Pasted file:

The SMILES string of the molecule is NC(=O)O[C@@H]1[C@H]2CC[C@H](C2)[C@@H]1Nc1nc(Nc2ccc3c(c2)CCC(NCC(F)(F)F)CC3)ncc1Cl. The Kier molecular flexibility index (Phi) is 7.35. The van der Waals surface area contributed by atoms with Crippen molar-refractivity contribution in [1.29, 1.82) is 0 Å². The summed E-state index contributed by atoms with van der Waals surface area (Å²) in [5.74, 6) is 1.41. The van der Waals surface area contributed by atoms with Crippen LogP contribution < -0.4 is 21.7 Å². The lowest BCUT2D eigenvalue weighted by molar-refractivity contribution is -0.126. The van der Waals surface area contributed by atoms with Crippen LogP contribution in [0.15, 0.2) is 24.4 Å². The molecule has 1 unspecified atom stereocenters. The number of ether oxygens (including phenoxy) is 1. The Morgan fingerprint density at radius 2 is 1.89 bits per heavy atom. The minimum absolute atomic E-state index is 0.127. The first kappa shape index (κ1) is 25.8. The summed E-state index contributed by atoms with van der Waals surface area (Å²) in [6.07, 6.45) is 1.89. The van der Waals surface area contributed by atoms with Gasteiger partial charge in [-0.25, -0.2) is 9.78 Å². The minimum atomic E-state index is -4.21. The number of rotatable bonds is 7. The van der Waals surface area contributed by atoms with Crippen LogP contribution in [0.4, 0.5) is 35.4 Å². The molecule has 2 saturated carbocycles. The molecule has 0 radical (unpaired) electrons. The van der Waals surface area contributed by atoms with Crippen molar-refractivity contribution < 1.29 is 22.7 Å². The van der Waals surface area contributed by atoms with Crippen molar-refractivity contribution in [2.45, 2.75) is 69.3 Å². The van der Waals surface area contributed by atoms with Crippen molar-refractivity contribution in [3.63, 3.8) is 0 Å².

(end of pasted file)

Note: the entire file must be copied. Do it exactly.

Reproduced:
The SMILES string of the molecule is NC(=O)O[C@@H]1[C@H]2CC[C@H](C2)[C@@H]1Nc1nc(Nc2ccc3c(c2)CCC(NCC(F)(F)F)CC3)ncc1Cl. The Kier molecular flexibility index (Phi) is 7.35. The van der Waals surface area contributed by atoms with Crippen molar-refractivity contribution in [1.29, 1.82) is 0 Å². The summed E-state index contributed by atoms with van der Waals surface area (Å²) in [5.74, 6) is 1.41. The van der Waals surface area contributed by atoms with Crippen LogP contribution < -0.4 is 21.7 Å². The lowest BCUT2D eigenvalue weighted by molar-refractivity contribution is -0.126. The van der Waals surface area contributed by atoms with Crippen LogP contribution in [0.15, 0.2) is 24.4 Å². The molecule has 1 unspecified atom stereocenters. The number of ether oxygens (including phenoxy) is 1. The Morgan fingerprint density at radius 2 is 1.89 bits per heavy atom. The minimum absolute atomic E-state index is 0.127. The first kappa shape index (κ1) is 25.8. The summed E-state index contributed by atoms with van der Waals surface area (Å²) in [6.07, 6.45) is 1.89. The van der Waals surface area contributed by atoms with Gasteiger partial charge in [-0.25, -0.2) is 9.78 Å². The minimum atomic E-state index is -4.21. The number of rotatable bonds is 7. The van der Waals surface area contributed by atoms with Crippen LogP contribution in [0.4, 0.5) is 35.4 Å². The molecule has 2 saturated carbocycles. The molecule has 0 radical (unpaired) electrons. The van der Waals surface area contributed by atoms with Crippen molar-refractivity contribution < 1.29 is 22.7 Å². The van der Waals surface area contributed by atoms with Crippen molar-refractivity contribution in [2.45, 2.75) is 69.3 Å². The van der Waals surface area contributed by atoms with Crippen molar-refractivity contribution in [3.63, 3.8) is 0 Å².